The Ministry of Civil Aviation, Government of India, vide notification dated August 25, 2021, has issued the new Drone Rules, 2021 (“Drone Rules”) in supersession of the Unmanned Aircraft System Rules, 2021 (“UAS Rules”). Interestingly, the UAS Rules came into effect on March 15, 2021 after over 9 months of deliberation but were shortly put under public consultation for all stakeholders, after which the draft of Drone Rules were published on July 15, 2021.
Now in force, the Drone Rules seek to govern all persons owning, possessing or engaged in leasing, operating, transferring or maintaining an unmanned aircraft system (“UAS”) in India except UAS used by the Indian naval, military or air forces. Taking inspiration from the UAS Rules, the Drone Rules classify a UAS basis the maximum all-up weight including payload which helps differentiate the kind of approvals and licenses its usage would require –
- Nano UAS: Less than or equal to 250 grams;
- Micro UAS: Greater than 250 grams and less than or equal to 2 kg;
- Small UAS: Greater than 2 kg and less than or equal to 25 kg;
- Medium UAS: Greater than 25 kg and less than or equal to 150 kg; and
- Large UAS: Greater than 150 kg.
Keeping in mind the above classification, some of the important regulatory aspects delivered by the Drone Rules are summarized below –
- Digital Sky Platform: Newly introduced, the Digital Sky Platform (DSP) has been established to provide a comprehensive online gateway for all necessary permission and information for those operating a UAS. The DSP is hoped become a user friendly single window system wherein most permissions required would be self-generated to limit human intervention.
- Type Certification: Rule 8 of the Drone Rules require all persons operating a UAS to obtain a type certificate with the exception of those manufacturing, importing a UAS, or any person operating models of remotely piloted aircraft system or Nano UAS. A Type Certificate may be procured by filing form D1 and fee of INR 100.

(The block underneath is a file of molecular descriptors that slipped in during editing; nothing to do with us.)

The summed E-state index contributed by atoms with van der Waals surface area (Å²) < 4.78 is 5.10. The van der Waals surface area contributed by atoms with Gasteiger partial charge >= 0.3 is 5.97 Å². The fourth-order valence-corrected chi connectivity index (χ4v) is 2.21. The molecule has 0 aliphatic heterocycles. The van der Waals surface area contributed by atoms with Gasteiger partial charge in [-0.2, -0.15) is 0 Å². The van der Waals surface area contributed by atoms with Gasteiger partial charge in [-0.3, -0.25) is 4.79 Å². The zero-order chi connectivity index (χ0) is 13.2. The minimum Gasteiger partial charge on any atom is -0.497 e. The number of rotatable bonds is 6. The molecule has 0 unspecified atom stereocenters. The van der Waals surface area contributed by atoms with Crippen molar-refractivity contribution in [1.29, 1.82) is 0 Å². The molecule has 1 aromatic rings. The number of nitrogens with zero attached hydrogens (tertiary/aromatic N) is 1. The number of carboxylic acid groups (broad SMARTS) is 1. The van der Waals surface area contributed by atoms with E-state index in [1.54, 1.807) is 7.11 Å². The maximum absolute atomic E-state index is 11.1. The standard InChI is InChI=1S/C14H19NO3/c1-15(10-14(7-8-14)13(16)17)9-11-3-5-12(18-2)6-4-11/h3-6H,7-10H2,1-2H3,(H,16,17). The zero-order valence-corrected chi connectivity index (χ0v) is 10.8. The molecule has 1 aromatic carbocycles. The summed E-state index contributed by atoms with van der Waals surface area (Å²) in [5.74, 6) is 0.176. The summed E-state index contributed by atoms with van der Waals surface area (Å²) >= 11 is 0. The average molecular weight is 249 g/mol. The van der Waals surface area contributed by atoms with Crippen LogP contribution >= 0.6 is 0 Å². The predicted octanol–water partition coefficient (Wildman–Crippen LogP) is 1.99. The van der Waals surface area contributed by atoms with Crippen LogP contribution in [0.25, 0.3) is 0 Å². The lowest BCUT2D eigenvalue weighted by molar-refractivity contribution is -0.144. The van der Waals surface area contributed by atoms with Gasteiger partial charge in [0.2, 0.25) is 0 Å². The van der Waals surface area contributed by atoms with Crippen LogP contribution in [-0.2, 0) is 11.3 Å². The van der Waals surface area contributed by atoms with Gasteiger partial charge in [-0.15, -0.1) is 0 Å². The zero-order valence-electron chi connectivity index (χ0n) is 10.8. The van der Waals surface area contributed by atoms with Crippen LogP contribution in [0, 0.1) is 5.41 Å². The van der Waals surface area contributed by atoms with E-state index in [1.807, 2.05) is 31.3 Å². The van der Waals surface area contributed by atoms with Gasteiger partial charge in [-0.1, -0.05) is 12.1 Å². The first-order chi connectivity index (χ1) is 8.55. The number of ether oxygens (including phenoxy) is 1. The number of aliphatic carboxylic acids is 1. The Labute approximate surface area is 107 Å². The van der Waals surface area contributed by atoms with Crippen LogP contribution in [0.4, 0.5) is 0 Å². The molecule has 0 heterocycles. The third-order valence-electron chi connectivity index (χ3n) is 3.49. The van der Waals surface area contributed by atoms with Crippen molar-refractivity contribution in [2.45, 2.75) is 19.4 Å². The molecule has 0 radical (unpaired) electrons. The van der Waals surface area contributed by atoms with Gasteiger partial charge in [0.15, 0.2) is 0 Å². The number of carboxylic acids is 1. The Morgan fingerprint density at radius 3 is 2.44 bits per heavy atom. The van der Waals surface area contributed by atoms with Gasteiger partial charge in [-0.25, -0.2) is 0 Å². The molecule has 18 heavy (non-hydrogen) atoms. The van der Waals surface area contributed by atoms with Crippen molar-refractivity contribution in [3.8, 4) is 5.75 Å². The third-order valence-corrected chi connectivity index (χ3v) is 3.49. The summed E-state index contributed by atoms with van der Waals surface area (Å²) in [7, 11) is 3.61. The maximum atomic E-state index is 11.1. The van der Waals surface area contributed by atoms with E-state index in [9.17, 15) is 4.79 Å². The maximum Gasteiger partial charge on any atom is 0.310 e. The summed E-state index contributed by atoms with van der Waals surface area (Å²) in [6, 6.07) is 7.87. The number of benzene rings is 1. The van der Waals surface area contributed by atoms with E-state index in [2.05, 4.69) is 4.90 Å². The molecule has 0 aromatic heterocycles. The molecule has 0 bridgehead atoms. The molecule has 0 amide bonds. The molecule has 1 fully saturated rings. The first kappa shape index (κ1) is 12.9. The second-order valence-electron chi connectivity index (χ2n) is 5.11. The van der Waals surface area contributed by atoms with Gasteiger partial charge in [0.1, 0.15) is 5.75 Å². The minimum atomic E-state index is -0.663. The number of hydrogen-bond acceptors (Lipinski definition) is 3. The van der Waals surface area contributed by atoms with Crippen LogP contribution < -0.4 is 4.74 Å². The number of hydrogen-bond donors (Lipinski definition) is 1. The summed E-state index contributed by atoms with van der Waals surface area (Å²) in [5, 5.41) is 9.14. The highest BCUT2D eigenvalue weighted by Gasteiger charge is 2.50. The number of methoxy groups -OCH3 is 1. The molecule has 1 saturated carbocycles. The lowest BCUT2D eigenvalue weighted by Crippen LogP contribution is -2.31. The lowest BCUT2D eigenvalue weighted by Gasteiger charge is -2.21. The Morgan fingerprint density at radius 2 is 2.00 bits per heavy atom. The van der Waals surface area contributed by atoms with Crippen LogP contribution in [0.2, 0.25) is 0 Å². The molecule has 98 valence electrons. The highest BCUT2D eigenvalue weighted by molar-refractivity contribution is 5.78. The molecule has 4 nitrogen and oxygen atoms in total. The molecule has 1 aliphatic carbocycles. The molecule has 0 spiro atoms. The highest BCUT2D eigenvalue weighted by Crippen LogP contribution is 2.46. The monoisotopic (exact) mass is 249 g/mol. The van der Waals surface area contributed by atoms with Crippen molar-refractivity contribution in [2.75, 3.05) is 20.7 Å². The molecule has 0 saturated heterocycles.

- Space map and Zonal restriction: Importantly, the Drone Rules revise the space map which enlists the bounds of ‘green’, ‘yellow’ and ‘red’ zones.
- Red Zone: Airspace notified by the Central Government including areas beyond the territorial waters of India;
- Yellow Zone: The airspace above 400 feet or 120 metre in the designated green zone and the airspace above 200 feet or 60 metre in the area located between the lateral distance of 8 kilometre and 12 kilometre from the perimeter of an operational airport.
- Green Zone: The airspace of up to vertical distance of 400 feet or 120 meters (which is not a red or yellow zone) and airspace up to a vertical distance of 200 feet or 60 metre above the area located between a lateral distance of 8 kilometer and 12 kilometer from the perimeter of an operational airport.
Although no prior permission is required for operating a UAS in the Green Zone, prior permission is necessary to operate UAS in the yellow and red zone. Failure to obtain such permission would constitute a cognizable and non-compoundable offence. Additionally under Rule 19, the Central Government is expected to publish an airspace map for UAS operations segregating the entire airspace of India into red zone, yellow zone and green zone, with a horizontal resolution. It is further expected that the said map would be programmatically accessible so that the operator of the UAS can plot their proposed flight plan in order to ascertain whether any prior approval is required or not.
- Unique Identification Number: All persons owning a UAS (whether manufactured in India or otherwise) on or before November 30, 2021, are required to make an application to obtain a unique identification number by filing Form D2 and a fee of INR 100. In order to obtain such number, the DSP is required to ensure that the applicant has a valid Drone Acknowledgement Number (issued by DSP), Goods and Service Tax paid invoice and is part of the UAS list published on the DSP.